02 February 2018 by Anna Staford
When it comes to travel, there are countless logistical and practical matters to address to ensure your trip is perfect and this includes travel insurance. Some will tell you that travel insurance is a waste of money, whereas those with first-hand experience, know it can be a life-saver if something goes wrong while you are away. Travel insurance provides peace of mind, a financial safety net, and much more besides, so the general consensus among savvy-travellers is that it is a critical ‘must-have’.
Finding the right cover however, is easier said than done because of the mind-boggling choice available. If you’re on the lookout for travel insurance, here are 9 essential travel insurance questions to ask before choosing a policy.
Think about how long you are away and how often you will travel within twelve months. If you are lucky enough to be travelling for several months at a time – try searching for ‘long-stay’ travel insurance products. Whereas if you plan to take 2 or more separate trips, an Annual Multi Trip policy may be more cost effective for you, rather than a Single Trip policy.
Are you travelling alone, with friends, or family, and what are their ages? This is important as you must declare all travellers ages, and you could save money if you look out for discounts for kids or couples. Generally, the cost of most travel insurance policies vary depending on your age and there may be restrictions for older travellers and most companies will have a maximum age limit. If you are a senior traveller however, don’t despair. If you shop around, you will find that there are a lot of providers out there that cover more mature individuals.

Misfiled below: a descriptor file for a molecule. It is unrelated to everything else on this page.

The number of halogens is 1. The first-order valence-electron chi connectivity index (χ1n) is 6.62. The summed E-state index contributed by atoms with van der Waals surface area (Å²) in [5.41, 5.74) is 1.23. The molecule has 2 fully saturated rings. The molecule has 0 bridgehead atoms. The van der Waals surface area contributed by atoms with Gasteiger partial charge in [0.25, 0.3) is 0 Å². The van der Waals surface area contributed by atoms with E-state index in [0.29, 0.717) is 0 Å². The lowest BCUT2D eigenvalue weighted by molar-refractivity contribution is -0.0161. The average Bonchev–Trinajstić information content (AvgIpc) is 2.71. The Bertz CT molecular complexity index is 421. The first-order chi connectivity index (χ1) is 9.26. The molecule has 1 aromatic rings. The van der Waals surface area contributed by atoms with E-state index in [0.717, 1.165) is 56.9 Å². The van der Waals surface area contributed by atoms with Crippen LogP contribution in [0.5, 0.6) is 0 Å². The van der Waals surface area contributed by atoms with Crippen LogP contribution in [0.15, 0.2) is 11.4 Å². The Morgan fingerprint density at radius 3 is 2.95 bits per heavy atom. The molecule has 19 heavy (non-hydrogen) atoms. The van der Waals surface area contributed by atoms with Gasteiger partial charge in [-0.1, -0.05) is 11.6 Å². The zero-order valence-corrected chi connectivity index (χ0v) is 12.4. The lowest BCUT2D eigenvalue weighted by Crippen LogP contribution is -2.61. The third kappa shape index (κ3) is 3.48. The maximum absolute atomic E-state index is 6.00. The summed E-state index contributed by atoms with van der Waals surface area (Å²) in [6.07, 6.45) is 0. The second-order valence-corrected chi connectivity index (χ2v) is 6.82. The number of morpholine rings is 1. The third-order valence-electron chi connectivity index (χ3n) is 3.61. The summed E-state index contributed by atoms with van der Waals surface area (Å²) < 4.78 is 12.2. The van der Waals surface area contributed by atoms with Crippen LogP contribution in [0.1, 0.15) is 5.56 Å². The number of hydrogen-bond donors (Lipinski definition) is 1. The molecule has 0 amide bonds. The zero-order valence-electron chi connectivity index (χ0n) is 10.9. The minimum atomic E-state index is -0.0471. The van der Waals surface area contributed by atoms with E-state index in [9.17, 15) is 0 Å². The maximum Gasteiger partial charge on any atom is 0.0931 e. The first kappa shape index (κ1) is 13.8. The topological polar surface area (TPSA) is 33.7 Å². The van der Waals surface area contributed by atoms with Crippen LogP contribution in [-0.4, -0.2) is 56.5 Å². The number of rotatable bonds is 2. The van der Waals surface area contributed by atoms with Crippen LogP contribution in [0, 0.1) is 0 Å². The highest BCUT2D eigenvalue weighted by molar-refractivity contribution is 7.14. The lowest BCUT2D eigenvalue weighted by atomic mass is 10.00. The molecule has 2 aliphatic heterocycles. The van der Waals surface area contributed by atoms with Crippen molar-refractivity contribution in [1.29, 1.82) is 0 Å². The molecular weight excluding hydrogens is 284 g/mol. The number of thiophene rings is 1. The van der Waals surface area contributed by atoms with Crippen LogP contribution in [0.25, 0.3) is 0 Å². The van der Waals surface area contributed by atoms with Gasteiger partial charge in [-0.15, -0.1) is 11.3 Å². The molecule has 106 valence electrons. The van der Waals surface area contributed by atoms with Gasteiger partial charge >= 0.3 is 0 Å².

Travel insurance companies often categorise countries into different geographical areas. This is straightforward enough if you are heading for popular destinations like Spain, Portugal, Italy, France, the UK, and USA, but be mindful that you select the right geographical area for wherever you are travelling. For example ‘Morocco’ isn’t in the EU, but is it often classified as ‘Europe’ for travel insurance purposes, so don’t pay more than you need to. Also be cautious of visiting countries with a history of civil unrest and/or war and political divides, because they won’t be covered if the Foreign & Commonwealth Office (FCO) advises against travelling there.
As well as finding out what your policy covers (more on that next) it’s important to check what your travel insurance policy doesn’t cover. This is especially important if you are taking valuables with you, or doing some sports, or adventure activities. Travel policies have overall baggage limits and often another (lower) limit on valuables. Many policies will not cover you for injuries sustained while partaking in some pursuits such as mountain biking or climbing as they are deemed as higher risk and you are more likely to sustain injury. By asking these question now, you know what luggage is covered, which activities to avoid, or at the very least, where you will need top-up cover.
This is one of the first things to check. Generally, most policies will offer cover for things such as: